As Americans speculate about why a young man in Colorado allegedly engaged in a nightmarish shooting rampage in a movie theater, lawyers for a convicted killer in Idaho are asking the Supreme Court to rule that states must allow defendants to plead not guilty by reason of insanity. The court should do so.
James Holmes, the 24-year-old former graduate student accused of killing 12 people and injuring 58 during a midnight showing of "The Dark Knight Rises," could face the death penalty if convicted. But, like defendants in 46 states, Holmes will be able to plead insanity. In Colorado, a defendant is legally insane if he is "so diseased or defective in mind at the time of the commission of the act as to be incapable of distinguishing right from wrong."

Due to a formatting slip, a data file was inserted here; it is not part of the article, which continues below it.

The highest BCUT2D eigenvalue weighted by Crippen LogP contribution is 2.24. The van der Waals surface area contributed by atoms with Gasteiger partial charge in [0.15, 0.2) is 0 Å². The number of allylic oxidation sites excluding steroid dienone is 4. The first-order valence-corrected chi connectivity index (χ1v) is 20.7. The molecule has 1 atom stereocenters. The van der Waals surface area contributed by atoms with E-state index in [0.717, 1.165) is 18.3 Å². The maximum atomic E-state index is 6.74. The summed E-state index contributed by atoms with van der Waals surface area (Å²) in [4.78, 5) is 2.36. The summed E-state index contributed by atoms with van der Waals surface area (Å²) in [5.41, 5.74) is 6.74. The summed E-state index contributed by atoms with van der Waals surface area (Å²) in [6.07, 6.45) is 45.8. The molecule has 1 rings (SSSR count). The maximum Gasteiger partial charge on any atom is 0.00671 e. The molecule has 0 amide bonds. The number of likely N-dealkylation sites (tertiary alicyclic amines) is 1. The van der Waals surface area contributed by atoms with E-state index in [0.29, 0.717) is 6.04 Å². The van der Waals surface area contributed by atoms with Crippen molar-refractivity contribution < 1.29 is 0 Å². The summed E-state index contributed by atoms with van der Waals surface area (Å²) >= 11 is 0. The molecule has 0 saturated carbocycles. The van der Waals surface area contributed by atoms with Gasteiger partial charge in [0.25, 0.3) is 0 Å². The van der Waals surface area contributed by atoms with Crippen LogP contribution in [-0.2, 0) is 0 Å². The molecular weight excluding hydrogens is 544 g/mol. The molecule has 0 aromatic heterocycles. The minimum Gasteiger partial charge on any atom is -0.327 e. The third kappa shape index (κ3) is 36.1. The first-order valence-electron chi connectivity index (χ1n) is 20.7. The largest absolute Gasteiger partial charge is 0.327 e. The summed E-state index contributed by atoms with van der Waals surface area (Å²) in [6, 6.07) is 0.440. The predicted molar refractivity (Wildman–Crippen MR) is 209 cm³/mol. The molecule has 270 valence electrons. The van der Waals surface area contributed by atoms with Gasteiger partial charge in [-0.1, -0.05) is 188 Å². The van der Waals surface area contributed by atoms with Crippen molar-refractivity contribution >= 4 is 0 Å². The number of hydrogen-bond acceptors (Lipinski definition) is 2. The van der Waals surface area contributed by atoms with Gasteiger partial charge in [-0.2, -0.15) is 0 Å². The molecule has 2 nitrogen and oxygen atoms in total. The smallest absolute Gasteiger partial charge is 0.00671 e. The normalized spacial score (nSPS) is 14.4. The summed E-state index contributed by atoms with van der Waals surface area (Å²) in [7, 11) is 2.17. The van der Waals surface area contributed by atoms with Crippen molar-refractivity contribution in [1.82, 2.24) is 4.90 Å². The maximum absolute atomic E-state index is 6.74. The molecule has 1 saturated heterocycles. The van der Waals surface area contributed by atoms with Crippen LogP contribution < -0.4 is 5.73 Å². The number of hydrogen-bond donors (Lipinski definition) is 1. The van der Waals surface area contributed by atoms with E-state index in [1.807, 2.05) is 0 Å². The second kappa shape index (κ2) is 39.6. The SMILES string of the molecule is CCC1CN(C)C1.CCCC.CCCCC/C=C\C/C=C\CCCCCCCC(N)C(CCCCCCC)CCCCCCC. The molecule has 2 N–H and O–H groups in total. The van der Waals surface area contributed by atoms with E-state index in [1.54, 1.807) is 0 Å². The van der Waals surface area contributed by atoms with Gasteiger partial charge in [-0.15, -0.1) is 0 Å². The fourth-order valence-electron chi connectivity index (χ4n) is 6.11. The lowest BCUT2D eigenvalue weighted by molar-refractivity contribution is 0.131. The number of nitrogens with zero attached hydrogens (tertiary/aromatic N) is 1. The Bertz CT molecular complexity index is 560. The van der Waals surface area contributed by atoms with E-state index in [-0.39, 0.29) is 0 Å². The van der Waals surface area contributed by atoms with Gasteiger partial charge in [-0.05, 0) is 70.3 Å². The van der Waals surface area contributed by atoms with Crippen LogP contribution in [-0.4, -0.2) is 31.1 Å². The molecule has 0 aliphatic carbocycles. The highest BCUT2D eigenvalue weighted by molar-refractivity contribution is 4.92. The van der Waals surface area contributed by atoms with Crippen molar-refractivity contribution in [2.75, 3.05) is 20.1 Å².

An insanity defense is rarely asserted, and the definition of legal insanity varies from state to state. Half the states, including California, employ a variation of the M'Naghten Rule adopted by the British House of Lords in an 1843 murder case: A defendant is insane if at the time of the crime he either didn't know that what he was doing was wrong or was unable to understand the nature and quality of his act. Other states use a broader definition that defines insanity as the inability of a defendant, because of mental illness, "to conform his conduct to the requirements of the law."